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Female Pirates on an Actual Boat

Date: May 26, 2015
Blood Red Roses revives swashbuckling legends


What's the best way to spell "arrrgh?" When you're producing a pirate show, that's not an idle question.

Just ask Drama of Works, the Brooklyn-based company behind Blood Red Roses: The Female Pirate Project. "Is there a 'u'? An 'e'?" asks performer Emily Hartford, sitting with her fellow company members at Cork & Fork in the East Village. After serious consideration, show director, performer and Drama of Works artistic director Gretchen Van Lente replies, "Just 'a-r-r-r-r-r-r-r- exclamation point,' I think."

Of course, Blood Red Roses, which plays through May 31, also presents challenges that are bigger than simple spelling. Take the location. "We are doing a pirate show on a boat," says Meghan Maureen Williams, an associate director with the company. Specifically, the show takes place on the Lehigh Valley Barge, which is docked in Red Hook and also houses the Waterfront Museum.

That means the audience is rocked by the waves of the East River and must travel to the relative remoteness of a Brooklyn neighborhood with no subway access. But for the company, that's a boon for the show's collection of six pirate-themed tales.

"There is an element of risk," says Williams. "You get onto the boat, and you are on it with us. And this sh**'s going down." Hartford adds, "If we’d done it in a theatre, if we'd done it in any space where people just walked off the subway and walked into it, it wouldn't be the same experience as arriving at this place that does not feel like your regular life at all. You've got the Statue of Liberty over the water, the sunset is happening, and then you get on a boat."

That otherworldly sense is enhanced by the company's puppetry work. The high seas adventures are relayed through a mixture of live action and shadow puppetry, with a few sea shanties added for good measure.


Crucially, patrons can see the puppetry effects being created, with actors manipulating cut-outs of ships and crinkling paper to suggest the roaring ocean. "We don't cover up any tricks or hold any secrets," says Williams. "We're pretty open about that. We made the show where the audience was with us, like they [are] behind the screen."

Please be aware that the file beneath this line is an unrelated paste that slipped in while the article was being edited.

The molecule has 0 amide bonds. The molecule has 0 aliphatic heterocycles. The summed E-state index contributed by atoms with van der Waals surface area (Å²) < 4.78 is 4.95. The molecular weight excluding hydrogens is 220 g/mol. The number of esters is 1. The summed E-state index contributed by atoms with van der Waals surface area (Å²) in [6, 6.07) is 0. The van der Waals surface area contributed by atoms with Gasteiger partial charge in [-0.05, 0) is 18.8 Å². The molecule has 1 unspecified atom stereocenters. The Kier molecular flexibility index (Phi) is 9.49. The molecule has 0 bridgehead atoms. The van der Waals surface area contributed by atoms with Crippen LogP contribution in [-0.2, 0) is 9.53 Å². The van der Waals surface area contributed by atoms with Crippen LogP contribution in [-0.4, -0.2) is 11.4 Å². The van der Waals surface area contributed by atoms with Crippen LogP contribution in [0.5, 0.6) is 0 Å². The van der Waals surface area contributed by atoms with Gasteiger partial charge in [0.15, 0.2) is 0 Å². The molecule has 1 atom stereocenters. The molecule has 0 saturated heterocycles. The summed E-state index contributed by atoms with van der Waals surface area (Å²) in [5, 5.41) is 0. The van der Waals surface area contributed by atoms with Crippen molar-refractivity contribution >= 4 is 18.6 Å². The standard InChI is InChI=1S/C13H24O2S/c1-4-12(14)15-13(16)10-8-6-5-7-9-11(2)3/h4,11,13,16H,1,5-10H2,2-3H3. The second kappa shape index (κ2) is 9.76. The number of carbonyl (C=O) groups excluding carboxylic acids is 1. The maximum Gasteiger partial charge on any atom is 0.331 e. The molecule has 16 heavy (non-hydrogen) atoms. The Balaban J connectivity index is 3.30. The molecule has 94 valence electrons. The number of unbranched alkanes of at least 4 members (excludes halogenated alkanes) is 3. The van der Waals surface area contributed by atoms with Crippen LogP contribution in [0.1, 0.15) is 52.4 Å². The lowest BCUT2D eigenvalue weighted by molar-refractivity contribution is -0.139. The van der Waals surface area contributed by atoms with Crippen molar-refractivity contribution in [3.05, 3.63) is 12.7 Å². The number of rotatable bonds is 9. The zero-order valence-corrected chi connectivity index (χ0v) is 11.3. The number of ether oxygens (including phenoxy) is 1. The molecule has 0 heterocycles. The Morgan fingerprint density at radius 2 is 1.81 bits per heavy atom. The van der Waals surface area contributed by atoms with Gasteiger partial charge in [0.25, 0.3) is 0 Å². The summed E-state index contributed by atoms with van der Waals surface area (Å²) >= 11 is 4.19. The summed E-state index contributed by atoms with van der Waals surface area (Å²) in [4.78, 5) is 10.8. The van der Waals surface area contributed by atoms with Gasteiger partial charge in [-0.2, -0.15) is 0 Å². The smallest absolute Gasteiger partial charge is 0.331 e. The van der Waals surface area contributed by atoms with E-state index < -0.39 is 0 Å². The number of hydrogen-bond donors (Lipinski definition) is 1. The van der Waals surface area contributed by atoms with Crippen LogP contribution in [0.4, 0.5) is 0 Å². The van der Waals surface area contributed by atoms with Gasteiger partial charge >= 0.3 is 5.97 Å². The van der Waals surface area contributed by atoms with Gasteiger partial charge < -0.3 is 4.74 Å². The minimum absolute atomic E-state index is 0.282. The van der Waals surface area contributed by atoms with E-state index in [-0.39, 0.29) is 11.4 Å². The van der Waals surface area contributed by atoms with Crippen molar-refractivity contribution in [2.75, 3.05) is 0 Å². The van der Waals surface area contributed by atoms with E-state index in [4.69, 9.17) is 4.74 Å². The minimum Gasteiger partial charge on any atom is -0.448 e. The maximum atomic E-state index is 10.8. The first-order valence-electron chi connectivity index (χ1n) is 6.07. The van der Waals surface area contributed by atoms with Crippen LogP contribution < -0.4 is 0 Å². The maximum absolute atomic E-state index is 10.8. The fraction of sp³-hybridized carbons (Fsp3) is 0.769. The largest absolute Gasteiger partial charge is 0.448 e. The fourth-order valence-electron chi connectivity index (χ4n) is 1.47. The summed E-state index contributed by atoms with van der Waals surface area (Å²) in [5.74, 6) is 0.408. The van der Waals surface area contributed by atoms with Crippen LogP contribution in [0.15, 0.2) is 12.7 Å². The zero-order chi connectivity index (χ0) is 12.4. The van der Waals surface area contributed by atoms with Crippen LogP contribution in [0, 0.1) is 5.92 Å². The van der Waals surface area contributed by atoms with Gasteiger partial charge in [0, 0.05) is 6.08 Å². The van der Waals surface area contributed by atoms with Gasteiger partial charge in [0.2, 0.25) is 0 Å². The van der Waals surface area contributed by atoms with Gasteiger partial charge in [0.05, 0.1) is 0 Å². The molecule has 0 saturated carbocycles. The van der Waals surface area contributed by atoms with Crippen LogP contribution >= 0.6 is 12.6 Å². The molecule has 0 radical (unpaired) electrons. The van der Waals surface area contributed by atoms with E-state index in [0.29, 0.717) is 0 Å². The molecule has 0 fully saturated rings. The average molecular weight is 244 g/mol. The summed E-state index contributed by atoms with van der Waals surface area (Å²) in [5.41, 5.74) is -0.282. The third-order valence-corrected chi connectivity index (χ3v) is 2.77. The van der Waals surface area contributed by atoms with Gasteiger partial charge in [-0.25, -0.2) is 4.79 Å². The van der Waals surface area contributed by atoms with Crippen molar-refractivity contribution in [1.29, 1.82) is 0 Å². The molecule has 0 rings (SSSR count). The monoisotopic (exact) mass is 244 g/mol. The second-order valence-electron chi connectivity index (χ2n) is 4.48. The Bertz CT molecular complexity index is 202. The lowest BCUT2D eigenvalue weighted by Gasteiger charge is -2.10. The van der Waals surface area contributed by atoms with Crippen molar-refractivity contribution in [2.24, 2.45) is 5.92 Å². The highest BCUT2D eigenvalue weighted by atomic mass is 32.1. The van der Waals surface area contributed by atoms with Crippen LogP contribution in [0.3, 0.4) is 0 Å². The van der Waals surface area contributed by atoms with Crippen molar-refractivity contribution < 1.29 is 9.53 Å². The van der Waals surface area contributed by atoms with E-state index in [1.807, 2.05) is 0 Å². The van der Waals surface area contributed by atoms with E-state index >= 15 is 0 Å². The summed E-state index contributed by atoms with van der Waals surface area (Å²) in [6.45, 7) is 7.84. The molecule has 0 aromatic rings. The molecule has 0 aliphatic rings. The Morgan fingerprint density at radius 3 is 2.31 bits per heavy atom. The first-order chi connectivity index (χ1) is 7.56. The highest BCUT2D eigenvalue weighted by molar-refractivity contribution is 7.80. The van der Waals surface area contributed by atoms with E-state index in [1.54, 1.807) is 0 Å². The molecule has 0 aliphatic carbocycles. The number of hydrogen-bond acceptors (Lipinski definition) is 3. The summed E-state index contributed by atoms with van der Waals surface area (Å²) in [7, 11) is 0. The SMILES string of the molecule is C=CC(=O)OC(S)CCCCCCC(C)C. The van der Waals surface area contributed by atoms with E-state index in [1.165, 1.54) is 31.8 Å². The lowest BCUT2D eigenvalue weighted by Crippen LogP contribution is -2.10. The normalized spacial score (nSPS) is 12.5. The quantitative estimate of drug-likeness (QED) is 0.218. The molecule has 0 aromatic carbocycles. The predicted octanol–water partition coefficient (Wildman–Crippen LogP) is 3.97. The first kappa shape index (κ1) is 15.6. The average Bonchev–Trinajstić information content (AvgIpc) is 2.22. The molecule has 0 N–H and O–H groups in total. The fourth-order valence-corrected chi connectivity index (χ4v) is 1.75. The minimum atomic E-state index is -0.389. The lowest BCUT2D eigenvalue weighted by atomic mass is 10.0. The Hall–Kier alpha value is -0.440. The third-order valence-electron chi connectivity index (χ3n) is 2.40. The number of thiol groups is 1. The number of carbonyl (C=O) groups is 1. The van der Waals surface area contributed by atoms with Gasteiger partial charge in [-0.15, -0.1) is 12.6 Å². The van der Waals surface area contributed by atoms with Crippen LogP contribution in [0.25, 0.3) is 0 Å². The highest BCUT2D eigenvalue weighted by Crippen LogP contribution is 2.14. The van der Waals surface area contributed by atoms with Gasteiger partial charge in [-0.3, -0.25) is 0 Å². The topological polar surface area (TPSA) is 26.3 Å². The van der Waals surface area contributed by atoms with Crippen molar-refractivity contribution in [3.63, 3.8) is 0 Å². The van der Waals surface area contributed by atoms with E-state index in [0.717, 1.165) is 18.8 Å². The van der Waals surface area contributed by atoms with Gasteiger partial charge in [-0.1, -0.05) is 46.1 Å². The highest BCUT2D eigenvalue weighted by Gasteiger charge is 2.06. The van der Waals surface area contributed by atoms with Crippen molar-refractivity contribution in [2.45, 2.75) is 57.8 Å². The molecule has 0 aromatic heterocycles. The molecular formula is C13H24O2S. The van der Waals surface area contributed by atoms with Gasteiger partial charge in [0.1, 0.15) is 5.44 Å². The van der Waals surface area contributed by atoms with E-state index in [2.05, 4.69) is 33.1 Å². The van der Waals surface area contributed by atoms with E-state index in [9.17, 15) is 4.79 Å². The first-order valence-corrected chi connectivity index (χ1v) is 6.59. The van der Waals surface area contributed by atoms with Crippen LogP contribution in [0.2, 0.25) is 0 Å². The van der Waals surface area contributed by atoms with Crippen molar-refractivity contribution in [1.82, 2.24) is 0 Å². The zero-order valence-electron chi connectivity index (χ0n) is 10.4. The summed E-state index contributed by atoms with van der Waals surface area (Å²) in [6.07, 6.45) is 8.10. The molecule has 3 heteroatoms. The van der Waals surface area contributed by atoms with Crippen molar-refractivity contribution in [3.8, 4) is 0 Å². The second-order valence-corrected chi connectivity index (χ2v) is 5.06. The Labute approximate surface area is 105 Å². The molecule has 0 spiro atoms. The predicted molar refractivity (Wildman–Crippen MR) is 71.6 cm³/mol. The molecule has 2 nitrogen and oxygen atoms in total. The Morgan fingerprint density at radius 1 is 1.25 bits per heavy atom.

And if all these methods are unusual, that's partly the point. After all, the show is about actual female pirates whose lives are almost never part of the canon. The women of Drama of Works – a company that leans toward female-driven material – have an encyclopedic knowledge of female swashbucklers, and they refuse to let those adventures remain obscure.

"These stories are so fascinating, so how come we don't know them?" Williams asks. "How come we've never heard of these women? We’ve heard about all of these other pirates."

Van Lente adds, "We hear about Blackbeard, and we hear about all these privateers and corsairs from a long time ago."

Hartford responds, "The problem with that is so many of the well-known stories, the classical stories, the historical tales, are about men!"

Blood Red Roses
aims to correct that oversight by focusing on women like Grace O’Malley (played by Hartford), an Irish pirate who met with Queen Elizabeth. She even gave birth during battle and picked up her sword immediately afterward, which inspires an especially memorable scene in the show.

And while the stories may seem farfetched – such as the one about Sadie Farrell (played by Van Lente), who lived in 19th century New York City and who wore her own cut-off ear as a necklace – Williams assures: "We didn't make any of that stuff up."


Diep Tran
regularly covers off-Off Broadway theatre for TDF Stages

Photos by Jonathan Musser. Top photo, L to R, Meghan Maureen Williams, Emily Hartford, and Gretchen Van Lente